Researchers find strong relationship between prenatal PAH exposure and behavioral impairment

Researchers at the Institute for the Developing Mind at Children's Hospital Los Angeles and colleagues at Columbia University's Center for Children's Environmental Health have found a powerful relationship between prenatal PAH exposure and disturbances in parts of the brain that support information processing and behavioral control. [More]
Position statement on promise, challenges of non-invasive prenatal testing

Position statement on promise, challenges of non-invasive prenatal testing

Two of the world's largest professional societies of human geneticists have issued a joint position statement on the promise and challenges of non-invasive prenatal testing (NIPT), a new procedure to test blood drawn from pregnant mothers for Down syndrome and other chromosomal disorders in the fetus. [More]
TRUFFLE study evaluates monitoring techniques to identify babies with poor growth in the womb

TRUFFLE study evaluates monitoring techniques to identify babies with poor growth in the womb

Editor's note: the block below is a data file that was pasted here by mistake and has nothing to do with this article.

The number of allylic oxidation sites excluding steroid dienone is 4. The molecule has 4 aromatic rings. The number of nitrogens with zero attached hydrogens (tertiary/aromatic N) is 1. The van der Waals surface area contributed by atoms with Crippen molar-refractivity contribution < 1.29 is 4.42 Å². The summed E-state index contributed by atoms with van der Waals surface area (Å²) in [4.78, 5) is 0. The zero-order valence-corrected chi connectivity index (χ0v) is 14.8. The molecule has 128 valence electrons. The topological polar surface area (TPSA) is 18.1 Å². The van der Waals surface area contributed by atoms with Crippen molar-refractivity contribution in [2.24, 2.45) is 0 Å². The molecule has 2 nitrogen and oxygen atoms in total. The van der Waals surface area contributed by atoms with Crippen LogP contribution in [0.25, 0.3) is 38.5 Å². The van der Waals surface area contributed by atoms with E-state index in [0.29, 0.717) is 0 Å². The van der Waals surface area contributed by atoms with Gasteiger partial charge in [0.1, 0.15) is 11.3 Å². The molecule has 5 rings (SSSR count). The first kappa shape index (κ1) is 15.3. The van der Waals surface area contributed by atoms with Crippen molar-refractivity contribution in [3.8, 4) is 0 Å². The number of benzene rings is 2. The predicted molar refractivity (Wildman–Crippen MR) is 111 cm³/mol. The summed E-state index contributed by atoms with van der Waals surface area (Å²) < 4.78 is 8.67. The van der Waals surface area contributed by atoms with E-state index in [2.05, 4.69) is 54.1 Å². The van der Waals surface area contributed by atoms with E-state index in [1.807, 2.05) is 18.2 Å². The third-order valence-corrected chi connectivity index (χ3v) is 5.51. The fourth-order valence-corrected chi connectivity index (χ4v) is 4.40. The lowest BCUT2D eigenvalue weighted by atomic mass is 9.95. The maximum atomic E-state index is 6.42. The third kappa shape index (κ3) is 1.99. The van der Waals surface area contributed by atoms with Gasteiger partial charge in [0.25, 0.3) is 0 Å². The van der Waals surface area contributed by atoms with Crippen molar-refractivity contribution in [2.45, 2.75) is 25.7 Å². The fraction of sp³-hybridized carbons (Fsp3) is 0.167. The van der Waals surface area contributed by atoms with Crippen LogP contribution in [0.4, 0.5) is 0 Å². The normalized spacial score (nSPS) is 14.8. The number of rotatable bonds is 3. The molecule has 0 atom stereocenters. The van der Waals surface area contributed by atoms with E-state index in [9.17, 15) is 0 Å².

Babies that grow poorly in the womb could have better outcomes if a method for the timing of delivery was used more widely, a study suggests. [More]
MDC scientists identify new molecular signaling pathway that regulates placental development

MDC scientists identify new molecular signaling pathway that regulates placental development

During pregnancy, the mother supplies the fetus with nutrients and oxygen via the placenta. If placental development is impaired, this may lead to growth disorders of the embryo or to life-threatening diseases of the mother such as preeclampsia, a serious condition involving high blood pressure and increased urinary protein excretion. [More]